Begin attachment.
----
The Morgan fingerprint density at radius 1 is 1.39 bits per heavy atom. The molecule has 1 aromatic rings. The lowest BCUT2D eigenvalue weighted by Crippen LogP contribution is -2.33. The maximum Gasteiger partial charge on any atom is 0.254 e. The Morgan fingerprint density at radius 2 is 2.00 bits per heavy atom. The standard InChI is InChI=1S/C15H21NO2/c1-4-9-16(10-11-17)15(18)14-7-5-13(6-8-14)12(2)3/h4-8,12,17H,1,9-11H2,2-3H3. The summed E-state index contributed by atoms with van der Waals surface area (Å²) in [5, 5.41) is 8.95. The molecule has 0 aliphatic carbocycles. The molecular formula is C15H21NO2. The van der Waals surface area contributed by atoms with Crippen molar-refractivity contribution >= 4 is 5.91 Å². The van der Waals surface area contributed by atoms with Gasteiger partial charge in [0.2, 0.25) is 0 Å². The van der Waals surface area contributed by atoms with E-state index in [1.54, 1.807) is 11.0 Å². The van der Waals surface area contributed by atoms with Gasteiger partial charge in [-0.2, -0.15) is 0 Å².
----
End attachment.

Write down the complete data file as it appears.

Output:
The Morgan fingerprint density at radius 1 is 1.39 bits per heavy atom. The molecule has 1 aromatic rings. The lowest BCUT2D eigenvalue weighted by Crippen LogP contribution is -2.33. The maximum Gasteiger partial charge on any atom is 0.254 e. The Morgan fingerprint density at radius 2 is 2.00 bits per heavy atom. The standard InChI is InChI=1S/C15H21NO2/c1-4-9-16(10-11-17)15(18)14-7-5-13(6-8-14)12(2)3/h4-8,12,17H,1,9-11H2,2-3H3. The summed E-state index contributed by atoms with van der Waals surface area (Å²) in [5, 5.41) is 8.95. The molecule has 0 aliphatic carbocycles. The molecular formula is C15H21NO2. The van der Waals surface area contributed by atoms with Crippen molar-refractivity contribution >= 4 is 5.91 Å². The van der Waals surface area contributed by atoms with Gasteiger partial charge in [0.2, 0.25) is 0 Å². The van der Waals surface area contributed by atoms with E-state index in [1.54, 1.807) is 11.0 Å². The van der Waals surface area contributed by atoms with Gasteiger partial charge in [-0.2, -0.15) is 0 Å².